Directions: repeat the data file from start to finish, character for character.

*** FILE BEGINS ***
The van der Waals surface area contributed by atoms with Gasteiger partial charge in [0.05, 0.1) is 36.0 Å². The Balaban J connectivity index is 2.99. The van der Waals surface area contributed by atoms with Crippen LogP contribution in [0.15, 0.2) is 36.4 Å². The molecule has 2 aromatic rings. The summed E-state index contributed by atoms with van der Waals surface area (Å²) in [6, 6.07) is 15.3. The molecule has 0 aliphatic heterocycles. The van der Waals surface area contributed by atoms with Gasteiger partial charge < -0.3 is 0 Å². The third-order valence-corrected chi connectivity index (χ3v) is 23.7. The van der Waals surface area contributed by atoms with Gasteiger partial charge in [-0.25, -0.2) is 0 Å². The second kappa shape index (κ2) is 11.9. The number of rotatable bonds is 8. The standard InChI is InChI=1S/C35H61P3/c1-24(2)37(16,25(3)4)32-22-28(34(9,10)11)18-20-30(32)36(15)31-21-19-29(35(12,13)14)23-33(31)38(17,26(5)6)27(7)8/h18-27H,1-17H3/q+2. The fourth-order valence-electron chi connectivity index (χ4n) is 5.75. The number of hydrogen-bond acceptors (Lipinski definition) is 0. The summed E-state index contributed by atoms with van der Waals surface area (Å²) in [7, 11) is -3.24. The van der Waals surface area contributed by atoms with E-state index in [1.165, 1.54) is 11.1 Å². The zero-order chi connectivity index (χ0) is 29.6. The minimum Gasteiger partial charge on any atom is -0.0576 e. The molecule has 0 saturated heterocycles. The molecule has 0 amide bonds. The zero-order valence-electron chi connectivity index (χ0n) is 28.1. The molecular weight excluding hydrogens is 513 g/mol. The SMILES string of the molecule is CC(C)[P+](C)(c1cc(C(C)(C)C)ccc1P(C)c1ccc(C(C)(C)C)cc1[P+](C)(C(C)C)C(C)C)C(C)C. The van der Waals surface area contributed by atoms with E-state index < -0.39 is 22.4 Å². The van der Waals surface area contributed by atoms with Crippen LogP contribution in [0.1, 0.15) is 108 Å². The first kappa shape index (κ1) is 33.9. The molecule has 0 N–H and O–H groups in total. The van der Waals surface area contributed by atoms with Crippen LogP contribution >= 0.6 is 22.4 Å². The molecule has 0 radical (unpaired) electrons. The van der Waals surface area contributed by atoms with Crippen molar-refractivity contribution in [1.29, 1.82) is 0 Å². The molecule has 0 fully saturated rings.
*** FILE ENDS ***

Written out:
The van der Waals surface area contributed by atoms with Gasteiger partial charge in [0.05, 0.1) is 36.0 Å². The Balaban J connectivity index is 2.99. The van der Waals surface area contributed by atoms with Crippen LogP contribution in [0.15, 0.2) is 36.4 Å². The molecule has 2 aromatic rings. The summed E-state index contributed by atoms with van der Waals surface area (Å²) in [6, 6.07) is 15.3. The molecule has 0 aliphatic heterocycles. The van der Waals surface area contributed by atoms with Gasteiger partial charge < -0.3 is 0 Å². The third-order valence-corrected chi connectivity index (χ3v) is 23.7. The van der Waals surface area contributed by atoms with Gasteiger partial charge in [-0.25, -0.2) is 0 Å². The second kappa shape index (κ2) is 11.9. The number of rotatable bonds is 8. The standard InChI is InChI=1S/C35H61P3/c1-24(2)37(16,25(3)4)32-22-28(34(9,10)11)18-20-30(32)36(15)31-21-19-29(35(12,13)14)23-33(31)38(17,26(5)6)27(7)8/h18-27H,1-17H3/q+2. The fourth-order valence-electron chi connectivity index (χ4n) is 5.75. The number of hydrogen-bond acceptors (Lipinski definition) is 0. The summed E-state index contributed by atoms with van der Waals surface area (Å²) in [7, 11) is -3.24. The van der Waals surface area contributed by atoms with E-state index in [1.165, 1.54) is 11.1 Å². The zero-order chi connectivity index (χ0) is 29.6. The minimum Gasteiger partial charge on any atom is -0.0576 e. The molecule has 0 saturated heterocycles. The molecule has 0 amide bonds. The zero-order valence-electron chi connectivity index (χ0n) is 28.1. The molecular weight excluding hydrogens is 513 g/mol. The SMILES string of the molecule is CC(C)[P+](C)(c1cc(C(C)(C)C)ccc1P(C)c1ccc(C(C)(C)C)cc1[P+](C)(C(C)C)C(C)C)C(C)C. The van der Waals surface area contributed by atoms with E-state index < -0.39 is 22.4 Å². The van der Waals surface area contributed by atoms with Crippen LogP contribution in [0.1, 0.15) is 108 Å². The first kappa shape index (κ1) is 33.9. The molecule has 0 N–H and O–H groups in total. The van der Waals surface area contributed by atoms with Crippen LogP contribution >= 0.6 is 22.4 Å². The molecule has 0 radical (unpaired) electrons. The van der Waals surface area contributed by atoms with Crippen molar-refractivity contribution in [1.29, 1.82) is 0 Å². The molecule has 0 fully saturated rings.